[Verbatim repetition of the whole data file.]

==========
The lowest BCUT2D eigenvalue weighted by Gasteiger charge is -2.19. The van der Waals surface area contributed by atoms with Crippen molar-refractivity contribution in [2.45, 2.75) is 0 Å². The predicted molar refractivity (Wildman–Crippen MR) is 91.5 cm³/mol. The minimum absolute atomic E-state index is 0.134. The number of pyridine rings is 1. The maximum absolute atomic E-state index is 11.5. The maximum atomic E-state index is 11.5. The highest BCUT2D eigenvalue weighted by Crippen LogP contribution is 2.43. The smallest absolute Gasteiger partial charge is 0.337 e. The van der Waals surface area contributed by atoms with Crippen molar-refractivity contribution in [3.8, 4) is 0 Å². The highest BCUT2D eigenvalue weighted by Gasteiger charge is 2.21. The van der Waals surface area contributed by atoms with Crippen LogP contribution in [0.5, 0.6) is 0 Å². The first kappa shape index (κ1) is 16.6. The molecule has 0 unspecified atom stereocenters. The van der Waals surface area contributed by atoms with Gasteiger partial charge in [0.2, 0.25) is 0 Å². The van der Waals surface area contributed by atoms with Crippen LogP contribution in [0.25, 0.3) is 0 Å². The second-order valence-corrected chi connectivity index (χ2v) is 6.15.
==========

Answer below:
The lowest BCUT2D eigenvalue weighted by Gasteiger charge is -2.19. The van der Waals surface area contributed by atoms with Crippen molar-refractivity contribution in [2.45, 2.75) is 0 Å². The predicted molar refractivity (Wildman–Crippen MR) is 91.5 cm³/mol. The minimum absolute atomic E-state index is 0.134. The number of pyridine rings is 1. The maximum absolute atomic E-state index is 11.5. The maximum atomic E-state index is 11.5. The highest BCUT2D eigenvalue weighted by Crippen LogP contribution is 2.43. The smallest absolute Gasteiger partial charge is 0.337 e. The van der Waals surface area contributed by atoms with Crippen molar-refractivity contribution in [3.8, 4) is 0 Å². The highest BCUT2D eigenvalue weighted by Gasteiger charge is 2.21. The van der Waals surface area contributed by atoms with Crippen LogP contribution in [0.5, 0.6) is 0 Å². The first kappa shape index (κ1) is 16.6. The molecule has 0 unspecified atom stereocenters. The van der Waals surface area contributed by atoms with Gasteiger partial charge in [0.2, 0.25) is 0 Å². The van der Waals surface area contributed by atoms with Crippen LogP contribution in [0.25, 0.3) is 0 Å². The second-order valence-corrected chi connectivity index (χ2v) is 6.15.